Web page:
Study compares transarterial embolization to surgery in patients whose bleeding had not been controlled by endoscopy
Researchers from China report that in patients with peptic ulcer bleeding in whom endoscopy failed to control the bleeding, transarterial embolization is a safe procedure which reduces the need for surgery without increasing overall mortality and is associated with few complications. The study appears in the May issue of GIE: Gastrointestinal Endoscopy, the monthly peer-reviewed scientific journal of the American Society for Gastrointestinal Endoscopy (ASGE).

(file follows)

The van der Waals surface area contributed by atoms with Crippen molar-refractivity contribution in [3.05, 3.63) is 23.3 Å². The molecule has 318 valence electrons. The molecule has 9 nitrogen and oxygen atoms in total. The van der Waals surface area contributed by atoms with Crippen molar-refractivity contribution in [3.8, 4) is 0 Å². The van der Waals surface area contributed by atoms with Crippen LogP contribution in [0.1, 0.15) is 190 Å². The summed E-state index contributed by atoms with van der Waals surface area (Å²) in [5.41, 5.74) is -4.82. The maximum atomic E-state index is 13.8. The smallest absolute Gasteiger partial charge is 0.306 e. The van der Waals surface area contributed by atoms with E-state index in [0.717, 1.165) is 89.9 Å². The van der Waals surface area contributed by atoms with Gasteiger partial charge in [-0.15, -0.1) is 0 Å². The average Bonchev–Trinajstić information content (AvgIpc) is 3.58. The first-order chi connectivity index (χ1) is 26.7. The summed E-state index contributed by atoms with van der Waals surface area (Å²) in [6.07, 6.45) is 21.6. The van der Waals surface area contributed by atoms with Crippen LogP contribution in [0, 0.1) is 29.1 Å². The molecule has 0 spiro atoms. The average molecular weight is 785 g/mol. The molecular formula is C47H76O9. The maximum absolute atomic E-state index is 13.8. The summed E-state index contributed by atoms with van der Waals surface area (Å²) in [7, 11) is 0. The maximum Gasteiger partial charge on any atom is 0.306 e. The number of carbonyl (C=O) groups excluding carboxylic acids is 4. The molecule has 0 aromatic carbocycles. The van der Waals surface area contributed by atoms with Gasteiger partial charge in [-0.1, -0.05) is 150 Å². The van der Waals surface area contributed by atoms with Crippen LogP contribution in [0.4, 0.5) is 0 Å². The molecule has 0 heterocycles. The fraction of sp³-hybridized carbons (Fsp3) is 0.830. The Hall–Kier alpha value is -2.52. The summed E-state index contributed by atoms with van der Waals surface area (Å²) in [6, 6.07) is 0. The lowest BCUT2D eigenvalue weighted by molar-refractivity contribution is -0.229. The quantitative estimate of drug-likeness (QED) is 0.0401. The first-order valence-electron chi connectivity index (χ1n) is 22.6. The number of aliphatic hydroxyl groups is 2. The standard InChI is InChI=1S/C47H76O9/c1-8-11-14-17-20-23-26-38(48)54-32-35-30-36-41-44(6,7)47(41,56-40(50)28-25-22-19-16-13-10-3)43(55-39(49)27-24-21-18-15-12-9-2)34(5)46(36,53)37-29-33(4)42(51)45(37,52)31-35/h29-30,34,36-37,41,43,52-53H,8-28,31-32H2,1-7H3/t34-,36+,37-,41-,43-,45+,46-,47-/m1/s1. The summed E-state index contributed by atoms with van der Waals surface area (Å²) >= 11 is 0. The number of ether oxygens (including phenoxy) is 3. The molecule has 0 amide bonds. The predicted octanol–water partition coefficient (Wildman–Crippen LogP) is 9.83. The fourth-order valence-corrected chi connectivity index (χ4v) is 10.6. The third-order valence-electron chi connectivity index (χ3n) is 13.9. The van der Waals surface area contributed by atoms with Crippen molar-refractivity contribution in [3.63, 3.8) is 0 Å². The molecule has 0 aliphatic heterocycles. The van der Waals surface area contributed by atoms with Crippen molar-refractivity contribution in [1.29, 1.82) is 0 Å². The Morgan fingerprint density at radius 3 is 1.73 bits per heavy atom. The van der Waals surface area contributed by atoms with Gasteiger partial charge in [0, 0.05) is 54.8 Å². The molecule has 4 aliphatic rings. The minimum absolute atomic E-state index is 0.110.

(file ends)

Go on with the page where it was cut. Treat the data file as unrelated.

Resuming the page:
A peptic ulcer is an erosion in the lining of the stomach or the first part of the small intestine, called the duodenum. Normally, the lining of the stomach and small intestines are protected against the irritating acids produced in the stomach. If this protective lining stops working correctly, and the lining breaks down, it may result in inflammation (gastritis) or an ulcer. Small ulcers may not cause any symptoms. Some ulcers can cause serious bleeding.